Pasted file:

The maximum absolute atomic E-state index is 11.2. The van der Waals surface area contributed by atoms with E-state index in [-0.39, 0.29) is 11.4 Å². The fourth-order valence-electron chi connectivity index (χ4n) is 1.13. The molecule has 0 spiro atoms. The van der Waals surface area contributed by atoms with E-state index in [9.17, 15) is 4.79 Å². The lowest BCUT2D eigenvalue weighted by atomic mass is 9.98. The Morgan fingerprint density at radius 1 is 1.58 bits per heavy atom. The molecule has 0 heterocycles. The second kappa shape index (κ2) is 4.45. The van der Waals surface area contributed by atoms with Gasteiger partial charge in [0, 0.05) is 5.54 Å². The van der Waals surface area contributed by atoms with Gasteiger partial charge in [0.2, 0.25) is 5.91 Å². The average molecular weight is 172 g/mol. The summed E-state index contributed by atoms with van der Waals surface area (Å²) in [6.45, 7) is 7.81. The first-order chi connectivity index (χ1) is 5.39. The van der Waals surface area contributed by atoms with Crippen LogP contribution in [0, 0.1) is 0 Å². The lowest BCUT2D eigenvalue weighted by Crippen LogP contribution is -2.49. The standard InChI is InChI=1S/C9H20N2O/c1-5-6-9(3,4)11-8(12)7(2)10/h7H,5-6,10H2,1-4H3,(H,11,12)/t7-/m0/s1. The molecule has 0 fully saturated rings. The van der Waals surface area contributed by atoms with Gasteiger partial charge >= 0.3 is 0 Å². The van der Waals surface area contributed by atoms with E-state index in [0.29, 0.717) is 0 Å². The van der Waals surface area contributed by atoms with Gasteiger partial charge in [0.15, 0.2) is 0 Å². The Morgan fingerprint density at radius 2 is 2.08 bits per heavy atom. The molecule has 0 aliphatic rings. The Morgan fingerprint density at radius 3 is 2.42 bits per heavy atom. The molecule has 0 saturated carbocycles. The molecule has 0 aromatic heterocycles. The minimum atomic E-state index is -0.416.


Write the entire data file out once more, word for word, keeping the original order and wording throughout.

The maximum absolute atomic E-state index is 11.2. The van der Waals surface area contributed by atoms with E-state index in [-0.39, 0.29) is 11.4 Å². The fourth-order valence-electron chi connectivity index (χ4n) is 1.13. The molecule has 0 spiro atoms. The van der Waals surface area contributed by atoms with E-state index in [9.17, 15) is 4.79 Å². The lowest BCUT2D eigenvalue weighted by atomic mass is 9.98. The Morgan fingerprint density at radius 1 is 1.58 bits per heavy atom. The molecule has 0 heterocycles. The second kappa shape index (κ2) is 4.45. The van der Waals surface area contributed by atoms with Gasteiger partial charge in [0, 0.05) is 5.54 Å². The van der Waals surface area contributed by atoms with Gasteiger partial charge in [0.2, 0.25) is 5.91 Å². The average molecular weight is 172 g/mol. The summed E-state index contributed by atoms with van der Waals surface area (Å²) in [6.45, 7) is 7.81. The first-order chi connectivity index (χ1) is 5.39. The van der Waals surface area contributed by atoms with Crippen LogP contribution in [0, 0.1) is 0 Å². The lowest BCUT2D eigenvalue weighted by Crippen LogP contribution is -2.49. The standard InChI is InChI=1S/C9H20N2O/c1-5-6-9(3,4)11-8(12)7(2)10/h7H,5-6,10H2,1-4H3,(H,11,12)/t7-/m0/s1. The molecule has 0 fully saturated rings. The van der Waals surface area contributed by atoms with Gasteiger partial charge >= 0.3 is 0 Å². The van der Waals surface area contributed by atoms with E-state index in [0.29, 0.717) is 0 Å². The van der Waals surface area contributed by atoms with Gasteiger partial charge in [0.15, 0.2) is 0 Å². The Morgan fingerprint density at radius 2 is 2.08 bits per heavy atom. The molecule has 0 aliphatic rings. The Morgan fingerprint density at radius 3 is 2.42 bits per heavy atom. The molecule has 0 saturated carbocycles. The molecule has 0 aromatic heterocycles. The minimum atomic E-state index is -0.416.